Rendu-Osler-Weber syndrome, also named hereditary haemorrhagic telangiectasia (HHT), is a systemic fibrovascular dysplasia characterized by AVMs [1,2]. Telangiectasias (small AVMs) mostly affect the lips, oropharyngeal mucosa, face, chest and fingers, though they can also be found in the pulmonary, hepatic and cerebral circulations, but the most common clinical manifestation is spontaneous and recurrent epistaxis, which is typically the initial sign of disease, frequently in childhood.
This disorder is the result of mutations in 2 genes, one coding for endoglin (ENG), located on chromosome 9q33-q34, and another coding for activin receptor-like kinase 1 (ALK1), located on chromosome 12q13. The proteins modulate transforming growth factor β (TGF-β), which stimulates vascular endothelial growth factor (VEGF) production and plays a key role in angiogenesis. ENG-related mutations are observed in HHT type 1, the phenotype responsible for 40% of pulmonary AVMs. Mutations affecting ALK1 are observed in HHT type 2, leading to lower incidence of these AVMs (14%), associated with milder forms and late onset of the disease [2–4].
The diagnosis is based on 3 or more of the subsequent clinical features: spontaneous and recurrent epistaxis, multiple telangiectasias at typical locations (lips, oropharyngeal mucosa, face, fingers), visceral involvement of the AVMs (such as pulmonary, hepatic, cerebral) and family history (a first-degree relative with HHT) . Two of these criteria define the case as suspected Osler-Weber-Rendu syndrome. Identification of a heterozygous pathogenic variant in ACVRL1, ENG, GDF2 or SMAD4 genes establishes the diagnosis if clinical features are inconclusive .
Visceral AVMs are normally asymptomatic; however, complications from bleeding or shunting may be abrupt and catastrophic, especially when they occur in the lungs, liver or brain . Severe complications such as haemorrhagic stroke in cerebral AVMs, high-output heart failure and liver cirrhosis in hepatic AVMs and paradoxical embolic stroke or brain abscess in pulmonary AVMs  may occur. The mortality rate due to disease complications is less than 10% of cases . Organ involvement is determined by the genotype. Pulmonary and cerebral AVMs are more common in HHT1 patients, while hepatic AVMs and hepatic AVM-associated pulmonary hypertension are usually found in those with HHT2 [2,3].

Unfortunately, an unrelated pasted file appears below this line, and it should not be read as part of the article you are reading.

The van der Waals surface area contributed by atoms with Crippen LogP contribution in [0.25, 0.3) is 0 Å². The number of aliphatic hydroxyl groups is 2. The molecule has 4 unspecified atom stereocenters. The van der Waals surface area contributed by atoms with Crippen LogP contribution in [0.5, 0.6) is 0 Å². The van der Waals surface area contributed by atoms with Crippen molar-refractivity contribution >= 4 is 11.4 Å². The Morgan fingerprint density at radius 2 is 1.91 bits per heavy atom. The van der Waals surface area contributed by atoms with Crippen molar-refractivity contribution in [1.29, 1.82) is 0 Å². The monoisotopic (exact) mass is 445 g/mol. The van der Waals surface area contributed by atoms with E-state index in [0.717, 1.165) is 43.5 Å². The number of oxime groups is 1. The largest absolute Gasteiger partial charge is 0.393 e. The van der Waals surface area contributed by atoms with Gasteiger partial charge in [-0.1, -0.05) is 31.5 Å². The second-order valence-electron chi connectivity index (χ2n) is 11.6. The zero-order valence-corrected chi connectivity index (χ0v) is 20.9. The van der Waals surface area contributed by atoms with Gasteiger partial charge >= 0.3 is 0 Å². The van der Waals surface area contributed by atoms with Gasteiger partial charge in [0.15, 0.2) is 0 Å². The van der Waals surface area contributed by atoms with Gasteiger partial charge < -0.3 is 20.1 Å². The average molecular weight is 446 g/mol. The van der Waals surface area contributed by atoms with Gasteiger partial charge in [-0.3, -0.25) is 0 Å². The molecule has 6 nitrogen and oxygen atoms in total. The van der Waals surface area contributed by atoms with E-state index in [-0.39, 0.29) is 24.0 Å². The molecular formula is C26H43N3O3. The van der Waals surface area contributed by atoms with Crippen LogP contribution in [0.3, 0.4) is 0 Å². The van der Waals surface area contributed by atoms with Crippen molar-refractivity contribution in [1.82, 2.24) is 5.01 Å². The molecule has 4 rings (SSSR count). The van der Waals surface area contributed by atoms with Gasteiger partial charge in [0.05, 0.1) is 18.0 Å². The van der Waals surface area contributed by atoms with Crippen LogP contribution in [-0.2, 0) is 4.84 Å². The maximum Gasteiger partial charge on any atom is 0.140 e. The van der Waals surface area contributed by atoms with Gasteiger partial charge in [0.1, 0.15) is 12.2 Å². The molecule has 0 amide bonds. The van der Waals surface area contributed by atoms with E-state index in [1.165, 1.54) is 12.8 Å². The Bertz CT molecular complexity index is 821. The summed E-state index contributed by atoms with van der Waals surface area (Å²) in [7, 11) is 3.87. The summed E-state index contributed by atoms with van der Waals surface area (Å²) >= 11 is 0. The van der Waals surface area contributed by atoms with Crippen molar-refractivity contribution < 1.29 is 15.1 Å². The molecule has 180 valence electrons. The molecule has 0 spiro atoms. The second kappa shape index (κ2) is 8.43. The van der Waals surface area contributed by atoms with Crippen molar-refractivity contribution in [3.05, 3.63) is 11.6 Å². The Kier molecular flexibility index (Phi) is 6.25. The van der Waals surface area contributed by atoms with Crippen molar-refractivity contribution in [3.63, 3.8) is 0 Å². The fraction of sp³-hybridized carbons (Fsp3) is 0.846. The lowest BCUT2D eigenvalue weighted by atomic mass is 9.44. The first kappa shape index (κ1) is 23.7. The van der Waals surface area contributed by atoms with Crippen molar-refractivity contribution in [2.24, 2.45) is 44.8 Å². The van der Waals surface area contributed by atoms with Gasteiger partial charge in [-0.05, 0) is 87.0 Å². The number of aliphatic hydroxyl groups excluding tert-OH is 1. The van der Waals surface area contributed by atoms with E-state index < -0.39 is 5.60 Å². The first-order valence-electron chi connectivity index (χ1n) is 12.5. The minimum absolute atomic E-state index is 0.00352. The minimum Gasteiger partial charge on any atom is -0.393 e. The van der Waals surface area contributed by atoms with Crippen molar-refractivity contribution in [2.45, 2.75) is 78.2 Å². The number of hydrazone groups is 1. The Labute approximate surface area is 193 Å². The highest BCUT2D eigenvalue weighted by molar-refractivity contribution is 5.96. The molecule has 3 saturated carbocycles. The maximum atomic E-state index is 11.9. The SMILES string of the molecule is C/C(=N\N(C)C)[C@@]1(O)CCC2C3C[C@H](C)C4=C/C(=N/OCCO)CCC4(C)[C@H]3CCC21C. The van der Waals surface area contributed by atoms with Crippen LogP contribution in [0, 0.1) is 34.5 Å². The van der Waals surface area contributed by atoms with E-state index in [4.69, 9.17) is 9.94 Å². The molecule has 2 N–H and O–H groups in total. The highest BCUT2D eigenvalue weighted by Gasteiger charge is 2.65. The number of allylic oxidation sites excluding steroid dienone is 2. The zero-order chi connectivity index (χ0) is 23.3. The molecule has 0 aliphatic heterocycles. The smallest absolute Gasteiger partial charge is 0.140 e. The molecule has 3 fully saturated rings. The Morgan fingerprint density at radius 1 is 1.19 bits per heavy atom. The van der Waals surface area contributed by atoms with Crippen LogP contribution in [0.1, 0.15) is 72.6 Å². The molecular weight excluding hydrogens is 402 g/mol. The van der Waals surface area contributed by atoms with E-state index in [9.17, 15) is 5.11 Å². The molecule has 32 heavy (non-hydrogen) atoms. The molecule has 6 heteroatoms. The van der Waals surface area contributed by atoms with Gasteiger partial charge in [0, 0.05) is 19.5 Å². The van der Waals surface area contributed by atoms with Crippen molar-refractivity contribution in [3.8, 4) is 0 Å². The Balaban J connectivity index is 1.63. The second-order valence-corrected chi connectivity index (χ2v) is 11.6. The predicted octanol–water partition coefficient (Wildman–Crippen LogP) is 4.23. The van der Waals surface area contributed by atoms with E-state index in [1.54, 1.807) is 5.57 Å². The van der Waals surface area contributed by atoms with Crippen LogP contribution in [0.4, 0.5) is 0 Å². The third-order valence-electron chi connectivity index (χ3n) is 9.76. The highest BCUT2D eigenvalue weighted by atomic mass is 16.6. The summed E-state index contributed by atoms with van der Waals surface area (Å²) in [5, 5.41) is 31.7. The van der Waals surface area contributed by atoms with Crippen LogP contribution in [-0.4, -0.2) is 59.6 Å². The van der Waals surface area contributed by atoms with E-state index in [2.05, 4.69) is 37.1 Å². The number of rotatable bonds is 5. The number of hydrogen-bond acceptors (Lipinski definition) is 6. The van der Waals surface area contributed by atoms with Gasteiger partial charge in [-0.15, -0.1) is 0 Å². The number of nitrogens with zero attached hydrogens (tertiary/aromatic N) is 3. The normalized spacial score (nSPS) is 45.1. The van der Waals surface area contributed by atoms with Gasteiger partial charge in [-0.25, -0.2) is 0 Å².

The prevalence of hepatic involvement ranges from 74–79% . Hepatic manifestations of HHT include arteriovenous shunts, arterioportal shunts and portovenous shunts that can lead to high-output heart failure. Chronic liver ischaemia also occurs and can lead to fibrosis and liver cirrhosis. Screening for hepatic AVMs is recommended even in asymptomatic individuals with HHT1 using hepatic Doppler ultrasound, CT or MRI as second-line techniques. An echocardiogram should be performed to evaluate the haemodynamic repercussions in the heart and lungs .
Treatment of this disorder is only supportive, the objectives being to relieve symptoms, manage complications and prevent progression of the disease .
Although most cases are asymptomatic or with minor complications, with the exception of recurrent epistaxis, it is essential to carry out an extensive investigation to identify the location of the AVMs and the systemic repercussions of this disorder. Therefore, it is important to have early recognition of hepatic, cerebral and pulmonary AVMs and a close follow-up to prevent the development of severe complications, actions which are associated with a more favourable prognosis .
In our clinical case in particular, where all 4 diagnostic criteria were present, prognosis was adversely determined by the late diagnosis of hepatic AVMs, which led to end-organ failure such as heart and liver failure, ultimately resulting in the patient’s death.